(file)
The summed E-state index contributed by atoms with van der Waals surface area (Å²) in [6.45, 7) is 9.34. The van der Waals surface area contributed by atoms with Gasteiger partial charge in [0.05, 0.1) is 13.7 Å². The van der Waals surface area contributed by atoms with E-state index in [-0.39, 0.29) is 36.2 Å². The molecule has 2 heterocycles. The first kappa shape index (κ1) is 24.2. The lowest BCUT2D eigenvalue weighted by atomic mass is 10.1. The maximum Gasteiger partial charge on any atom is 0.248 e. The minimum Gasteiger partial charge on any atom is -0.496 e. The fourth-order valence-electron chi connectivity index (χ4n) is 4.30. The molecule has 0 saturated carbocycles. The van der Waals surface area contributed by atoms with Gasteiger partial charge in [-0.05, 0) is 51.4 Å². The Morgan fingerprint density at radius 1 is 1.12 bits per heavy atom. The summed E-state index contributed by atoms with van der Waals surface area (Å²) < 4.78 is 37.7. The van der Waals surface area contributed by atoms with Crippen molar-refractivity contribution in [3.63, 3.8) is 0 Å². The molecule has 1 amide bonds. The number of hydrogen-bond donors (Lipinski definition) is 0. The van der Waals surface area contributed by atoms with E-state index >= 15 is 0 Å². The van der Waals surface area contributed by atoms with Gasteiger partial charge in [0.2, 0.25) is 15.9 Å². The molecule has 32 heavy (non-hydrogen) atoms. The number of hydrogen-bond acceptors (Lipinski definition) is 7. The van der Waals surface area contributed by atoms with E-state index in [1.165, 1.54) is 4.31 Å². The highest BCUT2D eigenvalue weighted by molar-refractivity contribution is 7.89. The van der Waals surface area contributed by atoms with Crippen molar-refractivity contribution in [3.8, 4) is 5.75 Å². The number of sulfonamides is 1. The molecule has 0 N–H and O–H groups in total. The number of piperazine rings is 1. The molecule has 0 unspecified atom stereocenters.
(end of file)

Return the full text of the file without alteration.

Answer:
The summed E-state index contributed by atoms with van der Waals surface area (Å²) in [6.45, 7) is 9.34. The van der Waals surface area contributed by atoms with Gasteiger partial charge in [0.05, 0.1) is 13.7 Å². The van der Waals surface area contributed by atoms with E-state index in [-0.39, 0.29) is 36.2 Å². The molecule has 2 heterocycles. The first kappa shape index (κ1) is 24.2. The lowest BCUT2D eigenvalue weighted by atomic mass is 10.1. The maximum Gasteiger partial charge on any atom is 0.248 e. The minimum Gasteiger partial charge on any atom is -0.496 e. The fourth-order valence-electron chi connectivity index (χ4n) is 4.30. The molecule has 0 saturated carbocycles. The van der Waals surface area contributed by atoms with Gasteiger partial charge in [-0.05, 0) is 51.4 Å². The Morgan fingerprint density at radius 1 is 1.12 bits per heavy atom. The summed E-state index contributed by atoms with van der Waals surface area (Å²) < 4.78 is 37.7. The van der Waals surface area contributed by atoms with Crippen molar-refractivity contribution in [3.63, 3.8) is 0 Å². The molecule has 1 amide bonds. The number of hydrogen-bond donors (Lipinski definition) is 0. The van der Waals surface area contributed by atoms with E-state index >= 15 is 0 Å². The van der Waals surface area contributed by atoms with Gasteiger partial charge in [0.2, 0.25) is 15.9 Å². The molecule has 32 heavy (non-hydrogen) atoms. The number of hydrogen-bond acceptors (Lipinski definition) is 7. The van der Waals surface area contributed by atoms with E-state index in [1.165, 1.54) is 4.31 Å². The highest BCUT2D eigenvalue weighted by molar-refractivity contribution is 7.89. The van der Waals surface area contributed by atoms with Crippen molar-refractivity contribution in [3.8, 4) is 5.75 Å². The number of sulfonamides is 1. The molecule has 0 N–H and O–H groups in total. The number of piperazine rings is 1. The molecule has 0 unspecified atom stereocenters.